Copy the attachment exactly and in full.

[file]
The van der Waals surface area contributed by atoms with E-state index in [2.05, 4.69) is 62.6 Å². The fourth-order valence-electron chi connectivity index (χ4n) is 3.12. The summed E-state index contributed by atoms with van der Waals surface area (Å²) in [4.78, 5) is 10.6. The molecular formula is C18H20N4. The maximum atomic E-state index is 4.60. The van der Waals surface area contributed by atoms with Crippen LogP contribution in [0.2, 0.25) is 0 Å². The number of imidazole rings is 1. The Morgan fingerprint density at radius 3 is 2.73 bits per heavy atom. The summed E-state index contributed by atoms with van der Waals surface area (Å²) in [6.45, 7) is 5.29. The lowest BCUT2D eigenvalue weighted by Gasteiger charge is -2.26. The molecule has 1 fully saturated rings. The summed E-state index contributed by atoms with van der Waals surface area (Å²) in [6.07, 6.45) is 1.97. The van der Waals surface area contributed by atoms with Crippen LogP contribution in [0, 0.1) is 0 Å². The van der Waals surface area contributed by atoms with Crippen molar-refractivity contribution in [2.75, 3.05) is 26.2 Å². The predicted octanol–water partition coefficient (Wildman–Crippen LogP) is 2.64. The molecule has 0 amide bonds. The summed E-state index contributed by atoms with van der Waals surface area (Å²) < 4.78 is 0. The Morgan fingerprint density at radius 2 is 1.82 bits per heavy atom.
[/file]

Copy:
The van der Waals surface area contributed by atoms with E-state index in [2.05, 4.69) is 62.6 Å². The fourth-order valence-electron chi connectivity index (χ4n) is 3.12. The summed E-state index contributed by atoms with van der Waals surface area (Å²) in [4.78, 5) is 10.6. The molecular formula is C18H20N4. The maximum atomic E-state index is 4.60. The van der Waals surface area contributed by atoms with Crippen LogP contribution in [0.2, 0.25) is 0 Å². The number of imidazole rings is 1. The Morgan fingerprint density at radius 3 is 2.73 bits per heavy atom. The summed E-state index contributed by atoms with van der Waals surface area (Å²) in [6.45, 7) is 5.29. The lowest BCUT2D eigenvalue weighted by Gasteiger charge is -2.26. The molecule has 1 fully saturated rings. The summed E-state index contributed by atoms with van der Waals surface area (Å²) in [6.07, 6.45) is 1.97. The van der Waals surface area contributed by atoms with Crippen LogP contribution in [0, 0.1) is 0 Å². The van der Waals surface area contributed by atoms with Crippen molar-refractivity contribution in [2.75, 3.05) is 26.2 Å². The predicted octanol–water partition coefficient (Wildman–Crippen LogP) is 2.64. The molecule has 0 amide bonds. The summed E-state index contributed by atoms with van der Waals surface area (Å²) < 4.78 is 0. The Morgan fingerprint density at radius 2 is 1.82 bits per heavy atom.